Riskalyze CEO Aaron Klein talks to former Wharton visiting professor Vinay Nair about his startup’s business model and path to growth.
Buying low and selling high is the way to profits for investors, but too many people instead do the opposite and hurt their returns because they cannot not stomach market volatility. Riskalyze, a fintech startup, thinks there is a better way. Its technology assesses an individual’s risk tolerance in a more fine-tuned way than simply categorizing them as aggressive or conservative investors and allocates their assets accordingly. The company says it matches folks with an investment portfolio that more accurately fits their risk tolerance so they can hang on for the long run.
In this Knowledge@Wharton interview, Aaron Klein, Riskalyze cofounder and CEO, discusses the startup’s business model that made Fast Company magazine twice name it among the most innovative finance or personal finance companies. He was interviewed by fintech advisor and entrepreneur Vinay Nair, founder and chairman of investment firm 55ip and formerly a visiting professor at Wharton.
An edited transcript of the conversation follows.
Vinay Nair: Could you explain what problem Riskalyze is solving and for whom?
Aaron Klein: Back in 2011, my cofounder and I felt that for the average person, investing was broken. Our psychology tends to sabotage us when we invest. Warren Buffett probably said it best: “Stocks are literally the only things that consumers refuse to buy when they’re at their cheapest and only want to buy when they’re at their most expensive.” We want to get involved in the markets and put more risk on when things are feeling good. And we want to take risk off and get out of the markets at the worst possible time — when things feel bad. So we tend to sabotage ourselves as investors.
The way the industry tries to solve this problem is to deluge the investor with statistics. We concluded that a better way was to build a short-term framework to help the average investor understand and react to risk appropriately, because when you do that you take a fearful investor who makes bad short-term decisions and turn him into a fearless investor who makes great short-term decisions. As we all know, the only way to achieve long-term financial goals is one great short-term decision at a time.
Nair: How did you spot this problem and what motivated you to start the firm around it?
Klein: My career had always been at the intersection of finance and technology. I had worked with a company in the payment space, had done some other things from staff software, and then was running global products through a division of an auctions brokerage firm. It was while I was there that I said to a friend of mine who was a financial advisor, ‘It’s crazy how average investors think about the concept of risk.’ And he said, ‘If you think that’s crazy, you ought to see how their financial advisors think about it.’ That conversation was the impetus for us starting the company. He’s my cofounder and currently our chief investment officer, Mike McDaniel. We both shared a passion for trying to change that reality for the average investor. It’s our belief that when financial advisors aren’t afraid to talk about risk, investors aren’t afraid to make the right decisions.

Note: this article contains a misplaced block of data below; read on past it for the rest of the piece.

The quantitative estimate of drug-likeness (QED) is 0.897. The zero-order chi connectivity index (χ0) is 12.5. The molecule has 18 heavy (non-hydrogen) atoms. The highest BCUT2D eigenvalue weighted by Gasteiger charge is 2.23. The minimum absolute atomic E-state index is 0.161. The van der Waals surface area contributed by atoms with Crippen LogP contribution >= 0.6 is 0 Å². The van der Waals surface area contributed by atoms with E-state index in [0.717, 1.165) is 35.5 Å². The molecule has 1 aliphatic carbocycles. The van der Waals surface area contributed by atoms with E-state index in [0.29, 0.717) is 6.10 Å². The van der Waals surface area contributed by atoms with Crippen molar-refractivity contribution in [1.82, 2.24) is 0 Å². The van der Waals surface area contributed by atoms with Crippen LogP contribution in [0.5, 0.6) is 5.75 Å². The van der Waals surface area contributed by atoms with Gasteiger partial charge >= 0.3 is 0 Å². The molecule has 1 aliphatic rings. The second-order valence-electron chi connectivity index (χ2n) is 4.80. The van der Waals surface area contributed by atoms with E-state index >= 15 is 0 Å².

Nair: Can you give us a sense of what your Risk Number model is and why advisors are attracted to it?
Klein: We built the technology on top of the academic framework that won the Nobel Prize for economics in 2002 — Daniel Kahneman and Amos Tversky’s work on prospect theory. We had a team of academics do a deep dive into the methodology and they said, ‘On the one hand, there are a lot of novel things in what you’ve done. On the other hand, a lot of what you’ve done is taken stuff that we’ve been working on in the labs for 15 years to 20 years and figured out a way to make it commercially viable and understandable by the average human.’
“I felt that for the average person, investing was broken. Our psychology tends to sabotage us when we invest.”
We took that as a high compliment. Our model is very quantitative. It’s very objective. It’s based on dollar amounts that are relevant to the individual. We built a framework to go up and down an investor’s financial spectrum because it’s important that it be relevant to the individual investors and they understand how to answer these questions, because otherwise, it’s garbage in, garbage out.
We go up and down an individual’s financial spectrum, understand where they prefer risk and where they prefer certainty, and build a model of how they will react when their actual investments move up and down within their financial spectrum. We then take that mathematical model and translate it across actual portfolios.
In terms of portfolio analysis, we’ve got nearly a quarter of a million different securities and investment strategies on the platform at present. We build a return and volatility model for each of those securities every night. And then in real time, when we analyze portfolios, we build a cross-correlation matrix to understand the impact of diversification on those portfolios. All of that rolls up into a portfolio-wide Risk Number and probability range. That’s how we bridge those. The outcome of a client is their Risk Number. The outcome of their portfolio is also a Risk Number. This creates a powerful platform for financial advisors to demonstrate the alignment between a client and their portfolio.